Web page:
Disability hate crime – is ‘benefit scrounger’ abuse to blame?

Amid concerns that disability hate crime is being fuelled by government rhetoric over benefit ‘scroungers’, a newspaper has discovered that only a very small proportion of disability hate crimes are actually reported to the police.

Official Home Office estimates put the number of disability hate crimes at 65,000 per year, and campaigners say the figure could be as high as 100,000. But, according to figures obtained by the Guardian as a result of freedom of information requests, in 2011 fewer than 2,000 such crimes were actually reported to police forces in England and Wales; of those, only 523 resulted in a conviction.

A recent survey for the disability charity Scope found that almost half (46 per cent) of disabled people reported public attitudes towards them worsening over the previous year, with 83 per cent saying coverage about ‘benefits scroungers’ can negatively affect attitudes. Disabled people reported being increasingly confronted by strangers questioning their right to benefits.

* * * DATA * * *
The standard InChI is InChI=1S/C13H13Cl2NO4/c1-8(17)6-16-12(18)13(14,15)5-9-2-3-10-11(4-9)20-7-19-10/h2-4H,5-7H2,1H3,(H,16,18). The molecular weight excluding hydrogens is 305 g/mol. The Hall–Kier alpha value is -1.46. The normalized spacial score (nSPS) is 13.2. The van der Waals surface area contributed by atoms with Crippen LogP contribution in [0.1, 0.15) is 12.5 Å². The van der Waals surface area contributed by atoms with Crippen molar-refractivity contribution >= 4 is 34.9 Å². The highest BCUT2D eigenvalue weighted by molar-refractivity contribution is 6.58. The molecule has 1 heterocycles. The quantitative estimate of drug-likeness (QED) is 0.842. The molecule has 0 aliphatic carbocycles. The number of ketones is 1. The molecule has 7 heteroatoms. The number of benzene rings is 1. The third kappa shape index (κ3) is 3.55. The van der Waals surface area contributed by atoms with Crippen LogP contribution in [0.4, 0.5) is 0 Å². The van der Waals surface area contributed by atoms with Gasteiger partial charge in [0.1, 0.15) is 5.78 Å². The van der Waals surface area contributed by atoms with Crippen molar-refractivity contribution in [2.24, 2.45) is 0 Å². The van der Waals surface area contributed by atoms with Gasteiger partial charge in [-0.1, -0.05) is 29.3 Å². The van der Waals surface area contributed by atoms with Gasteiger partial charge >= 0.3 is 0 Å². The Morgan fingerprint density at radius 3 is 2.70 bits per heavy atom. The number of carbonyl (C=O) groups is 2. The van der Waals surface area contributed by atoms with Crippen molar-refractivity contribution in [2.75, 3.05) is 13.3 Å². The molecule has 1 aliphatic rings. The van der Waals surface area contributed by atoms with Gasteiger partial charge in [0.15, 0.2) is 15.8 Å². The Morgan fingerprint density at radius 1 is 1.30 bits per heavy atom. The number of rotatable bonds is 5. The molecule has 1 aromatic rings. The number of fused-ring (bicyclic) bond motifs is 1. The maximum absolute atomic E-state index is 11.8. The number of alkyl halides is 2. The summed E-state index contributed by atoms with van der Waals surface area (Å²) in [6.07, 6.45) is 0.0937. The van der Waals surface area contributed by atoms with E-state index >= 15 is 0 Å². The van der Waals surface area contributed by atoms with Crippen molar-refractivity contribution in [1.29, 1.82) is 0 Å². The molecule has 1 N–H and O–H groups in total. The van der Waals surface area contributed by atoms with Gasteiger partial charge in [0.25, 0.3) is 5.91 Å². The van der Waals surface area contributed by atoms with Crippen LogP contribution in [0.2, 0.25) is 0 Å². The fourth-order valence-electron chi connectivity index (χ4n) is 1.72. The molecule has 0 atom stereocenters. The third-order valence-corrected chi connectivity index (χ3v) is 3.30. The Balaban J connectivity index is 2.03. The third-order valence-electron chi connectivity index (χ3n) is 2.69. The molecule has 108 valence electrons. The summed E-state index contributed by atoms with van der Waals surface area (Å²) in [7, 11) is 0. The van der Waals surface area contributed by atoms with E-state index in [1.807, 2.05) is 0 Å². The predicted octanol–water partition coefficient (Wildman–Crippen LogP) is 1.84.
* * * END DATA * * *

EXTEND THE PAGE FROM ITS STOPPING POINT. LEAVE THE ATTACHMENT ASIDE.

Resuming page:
Scope draws attention to the fact that these findings coincide with government attempts to focus the welfare debate on benefit fraud in a bid to make the case for radical reform. It highlights statements such as those by employment minister Chris Grayling, who has said: ‘We now know very clearly that the vast majority of new claimants for sickness benefits are in fact able to return to work’ – despite official statistics showing only a tiny minority of claims to be fraudulent.

SourceThe Guardian, 14 August 2012
LinksGuardian report | Scope press release

Tweet this page